Today I’d like to take a moment to recognize one of the heroes. This particular person went above and beyond their regular job (which was already a noble undertaking), and took action to right a wrong and to help a child in need. Today I’d like to thank a true hero, Dawn Scott of the Georgia CASA program.
If you’re not aware of how the CASA program works, it is one of the few things that the judicial system has actually done right. CASA stands for Court Appointed Special Advocate. CASAs are volunteers, often with backgrounds in child development, that are appointed by judges to advocate for children in foster care. Unlike GALs (guardian ad litems), CASAs are not lawyers, and they are not paid, so they are not influenced by the legal system or by money. Their only allegiance is to the child they are appointed to. And they usually work only one or two cases at a time, so they are not overburdened like social workers. While their reports hold no official legal weight, judges often listen to what they say and follow their recommendations. They are true warriors for children, and heroes in my book.
When my daughter was removed from my ex-wife’s custody by Georgia DFCS, she was assigned the standard DFCS case worker and a GAL to oversee her case. She was also blessed in a big way to be assigned Dawn Scott as her CASA. Dawn is a genuinely kind and attentive person, and spent a lot of time with Haley listening to her needs and advocating for her interests, like CASAs are assigned to do. But Dawn also went above and beyond her regular duties.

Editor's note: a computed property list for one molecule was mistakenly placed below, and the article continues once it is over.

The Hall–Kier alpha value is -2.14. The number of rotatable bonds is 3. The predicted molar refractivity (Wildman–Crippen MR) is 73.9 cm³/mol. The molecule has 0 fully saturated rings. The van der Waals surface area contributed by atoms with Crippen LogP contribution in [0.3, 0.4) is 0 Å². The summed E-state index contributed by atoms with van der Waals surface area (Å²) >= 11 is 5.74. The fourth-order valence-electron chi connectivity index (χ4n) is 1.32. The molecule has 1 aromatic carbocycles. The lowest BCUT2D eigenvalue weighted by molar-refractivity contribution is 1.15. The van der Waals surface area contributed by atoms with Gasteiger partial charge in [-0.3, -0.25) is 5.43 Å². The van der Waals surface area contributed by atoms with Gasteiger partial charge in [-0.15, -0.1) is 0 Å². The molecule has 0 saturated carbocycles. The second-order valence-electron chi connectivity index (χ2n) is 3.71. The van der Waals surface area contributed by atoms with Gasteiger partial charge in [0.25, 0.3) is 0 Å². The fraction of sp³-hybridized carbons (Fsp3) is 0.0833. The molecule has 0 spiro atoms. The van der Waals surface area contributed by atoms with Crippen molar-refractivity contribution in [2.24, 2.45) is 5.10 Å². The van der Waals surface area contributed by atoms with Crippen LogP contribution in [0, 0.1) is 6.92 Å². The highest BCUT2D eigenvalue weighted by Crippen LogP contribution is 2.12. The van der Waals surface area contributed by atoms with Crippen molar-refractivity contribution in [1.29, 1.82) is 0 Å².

When Haley was placed in DFCS custody, my ex-wife told everyone stories about her abusive husband in Florida. The responding police officer, the DFCS case workers, the GAL, the court officials, and even the Victim Advocate at Family Menders – everyone she spoke to – either bought the story at face value, or didn’t care enough to get involved. Except for Dawn Scott. Whether Dawn listened to Haley talk about her father, or simply suspected something fishy in Jennifer’s stories, I’ll never know. But she decided to dig deeper. She began to search for information about Haley’s father online. I don’t imagine it was hard to find. My Facebook profile is open with pictures of my children, as well as Google +, Wikipedia, and any sites I could find to put my name out there, carefully crafted to make it easy for my children to find me and see fond memories of the relationship we had.
Dawn found me immediately, and she alerted the court about what she found. Near the beginning of December 2015, I received paperwork from the Catoosa County Court petitioning for custody of Haley. Of course I had no idea what had happened, and the frantic phone calls and emails began. It took me several weeks to finally get in touch with all the right people, and no one wanted to cooperate with me. It took me another month to learn about Dawn, and when I finally emailed her about the situation, she responded immediately. Dawn was able to meet with me before my first meeting with Haley, and she gave me valuable advice on how to reconnect with the daughter I had not seen in three years.
Were it not for Dawn Scott’s efforts going above and beyond her already admirable work as a CASA, the Georgia court system may have never contacted me about Haley’s situation. The time it would have taken me to find out on my own is anyone’s guess. Because of Dawn I was able to begin the journey to win back custody of my daughter and reestablish the relationship that had been stolen from us. Thank you, Dawn Scott. You are unquestionably a true hero.
More information about the CASA program can be found here: CASA for Children